(Full disclosure: I did not see the Browns-Chicago Bears exhibition game as originally telecast Thursday night. I will watch the game on tape Saturday morning on the NFL Network. The following piece is written based on observations after viewing video highlights of the game online and interviews with the media.)
As the Browns now prepare for the beginning of the 2017 National Football League regular season, which launches Sept. 10 at home against the Pittsburgh Steelers, one thing is certain.
This is the most confident Browns team I have seen in recent memory as they get ready for games that count after sweeping the exhibition season for the first time in 31 years.
With nearly all of the starters and a few significant backups getting the evening off, the team’s backups, many of whom have no chance at surviving the massive roster purge in the next couple of days, at least gave the coaches something to think about with a 25-0 victory over the Bears in Chicago.
Cutting the roster down to the final 53, a number that probably will be liquid for perhaps as long as a week because of the enormous amount of players who become free agents, will be somewhat difficult in a few instances.
Take quarterback, for example. DeShone Kizer, who will start against the Steelers, and Brock Osweiler did not play against the Bears. Cody Kessler and Kevin Hogan shared the four quarters and both played well.
Kessler was 12-of-19 for 144 yards and a 27-yard touchdown heave to Rannell Hall, breaking a scoreless tie late in the second quarter. However he was sacked three times in the first quarter.
Hogan was even better, completing 13 of 18 passes for 180 yards with scoring throws to tight end Randall Telfer in the third quarter, a 51-yarder on a blown coverage, and a 21-yard strike to Jordan Leslie early in the fourth.
All of which presents an interesting conundrum to the coaching staff. Does Hogan move ahead of Kessler on the depth chart based on a more solid performance? Will the quarterbacks room next week include Osweiler?
Browns boss Sashi Brown hinted teasingly before the game that the Browns might keep only two quarterbacks on the roster this season. “We’ve had some discussions about that,” he said. “As this roster evolves over the next couple of days, we’ll make some final decisions. We might keep three, might keep two.”
If that is the direction he heads, Brown is courting disaster. It’s not as if he has a pair of established veterans helming his offense. The candidates are a rookie, two pro sophomores with a lot still to prove and a five-year veteran who might have fallen to fourth on the depth chart.
Another major decision involves kickers Zane Gonzalez and Cody Parkey. Gonzalez, who missed a 55-yard field-goal attempt against the New York Giants in game three, nailed a 53-yarder against the Bears to give the Browns a 10-0 led in the third quarter. But he hit an upright on his only extra-point attempt. Parkey has been solid throughout the exhibitions.
“We’ll go back and sit down and make some decisions about which way we’re heading here,” coach Hue Jackson told the media after the game. “(Hogan) made a great case for himself tonight and he’s done that the last two weeks. It’s a good problem to have.”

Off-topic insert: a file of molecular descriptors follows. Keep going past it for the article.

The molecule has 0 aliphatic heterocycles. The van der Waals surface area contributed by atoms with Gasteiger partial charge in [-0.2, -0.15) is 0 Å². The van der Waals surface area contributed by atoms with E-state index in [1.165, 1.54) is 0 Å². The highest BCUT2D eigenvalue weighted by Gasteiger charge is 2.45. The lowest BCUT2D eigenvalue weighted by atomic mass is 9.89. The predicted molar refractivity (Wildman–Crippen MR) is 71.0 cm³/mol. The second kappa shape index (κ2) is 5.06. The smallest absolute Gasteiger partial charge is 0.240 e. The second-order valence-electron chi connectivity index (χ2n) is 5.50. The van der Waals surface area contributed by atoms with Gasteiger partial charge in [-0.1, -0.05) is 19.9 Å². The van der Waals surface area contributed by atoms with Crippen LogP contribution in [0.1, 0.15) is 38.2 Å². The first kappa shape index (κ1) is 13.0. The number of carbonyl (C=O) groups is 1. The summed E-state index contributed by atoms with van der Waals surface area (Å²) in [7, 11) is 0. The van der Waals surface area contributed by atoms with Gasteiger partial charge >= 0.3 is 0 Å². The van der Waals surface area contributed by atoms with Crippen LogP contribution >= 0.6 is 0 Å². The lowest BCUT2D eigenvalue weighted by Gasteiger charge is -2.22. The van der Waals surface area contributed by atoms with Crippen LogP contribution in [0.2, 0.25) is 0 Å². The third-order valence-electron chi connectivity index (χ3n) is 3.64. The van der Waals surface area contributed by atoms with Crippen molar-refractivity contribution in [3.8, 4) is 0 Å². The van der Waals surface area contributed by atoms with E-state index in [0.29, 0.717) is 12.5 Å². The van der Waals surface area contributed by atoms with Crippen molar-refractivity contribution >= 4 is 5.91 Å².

Another good problem to have is the way Gregg Williams’ defense has performed thus far. The backups played even better than the starters from a statistical standpoint in pitching the shutout.
The Cleveland defense, which limited the Bears to just 68 yards on the ground and recorded four sacks to push the season total to 16, posted its first safety of the season when defensive end Karter Schult and safety Calvin Pryor combined to sack former Browns quarterback Connor Shaw in the end zone in the third quarter.
The defense this exhibition season surrendered only 29 points and just one touchdown that in the opening game against the New Orleans Saints.
The Bears registered only nine first downs Thursday night, an incredible four by penalty, and a meager 159 total yards of offense as the Chicago coaching staff went conservative almost all evening.
Cleveland-area native Mitch (Mitchell) Trubisky, the Bears’ No. 1 draft choice, opened the game at quarterback and handed the ball off nine straight times in three series, all three-and-out, before departing. He returned late in the fourth quarter when Shaw was injured.
It was almost as though the Bears, who ran only 53 plays from scrimmage, weren’t trying. The Browns, meanwhile, banged out 380 yards of offense, all but 78 through the air. Kessler and Hogan distributed the ball to 11 different receivers.
All in all, it was a performance that will make the coaching staff’s job slicing and dicing of the roster in the next couple of days that much more difficult. Some good players will be jettisoned.
Jackson is buoyed by a good feeling he has regarding his team. “I can see something building in the locker room and that’s what you want,” he said after the game. “We all know football is a whole lot different in the regular season, coming up against Pittsburgh.”
There is no question, though, he feels a whole lot better about this team than the one he coached a year ago.